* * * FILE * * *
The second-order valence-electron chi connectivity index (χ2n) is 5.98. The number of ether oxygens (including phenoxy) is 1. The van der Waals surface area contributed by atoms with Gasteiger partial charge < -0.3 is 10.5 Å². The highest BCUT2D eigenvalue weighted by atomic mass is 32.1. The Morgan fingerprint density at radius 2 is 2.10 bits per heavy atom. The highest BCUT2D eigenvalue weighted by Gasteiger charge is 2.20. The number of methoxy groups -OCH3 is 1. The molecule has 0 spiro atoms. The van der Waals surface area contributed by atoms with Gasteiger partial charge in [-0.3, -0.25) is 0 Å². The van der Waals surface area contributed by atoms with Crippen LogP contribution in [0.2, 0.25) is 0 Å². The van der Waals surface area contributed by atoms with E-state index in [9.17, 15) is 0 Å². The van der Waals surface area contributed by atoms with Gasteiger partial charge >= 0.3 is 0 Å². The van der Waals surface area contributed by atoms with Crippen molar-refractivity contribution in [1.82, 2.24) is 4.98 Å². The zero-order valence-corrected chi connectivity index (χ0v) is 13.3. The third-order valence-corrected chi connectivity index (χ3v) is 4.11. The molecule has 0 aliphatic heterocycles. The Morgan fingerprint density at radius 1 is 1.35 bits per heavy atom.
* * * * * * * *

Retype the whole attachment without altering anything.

The second-order valence-electron chi connectivity index (χ2n) is 5.98. The number of ether oxygens (including phenoxy) is 1. The van der Waals surface area contributed by atoms with Gasteiger partial charge < -0.3 is 10.5 Å². The highest BCUT2D eigenvalue weighted by atomic mass is 32.1. The Morgan fingerprint density at radius 2 is 2.10 bits per heavy atom. The highest BCUT2D eigenvalue weighted by Gasteiger charge is 2.20. The number of methoxy groups -OCH3 is 1. The molecule has 0 spiro atoms. The van der Waals surface area contributed by atoms with Gasteiger partial charge in [-0.3, -0.25) is 0 Å². The van der Waals surface area contributed by atoms with Crippen LogP contribution in [0.2, 0.25) is 0 Å². The van der Waals surface area contributed by atoms with E-state index in [9.17, 15) is 0 Å². The van der Waals surface area contributed by atoms with Gasteiger partial charge >= 0.3 is 0 Å². The van der Waals surface area contributed by atoms with Crippen molar-refractivity contribution in [1.82, 2.24) is 4.98 Å². The zero-order valence-corrected chi connectivity index (χ0v) is 13.3. The third-order valence-corrected chi connectivity index (χ3v) is 4.11. The molecule has 0 aliphatic heterocycles. The Morgan fingerprint density at radius 1 is 1.35 bits per heavy atom.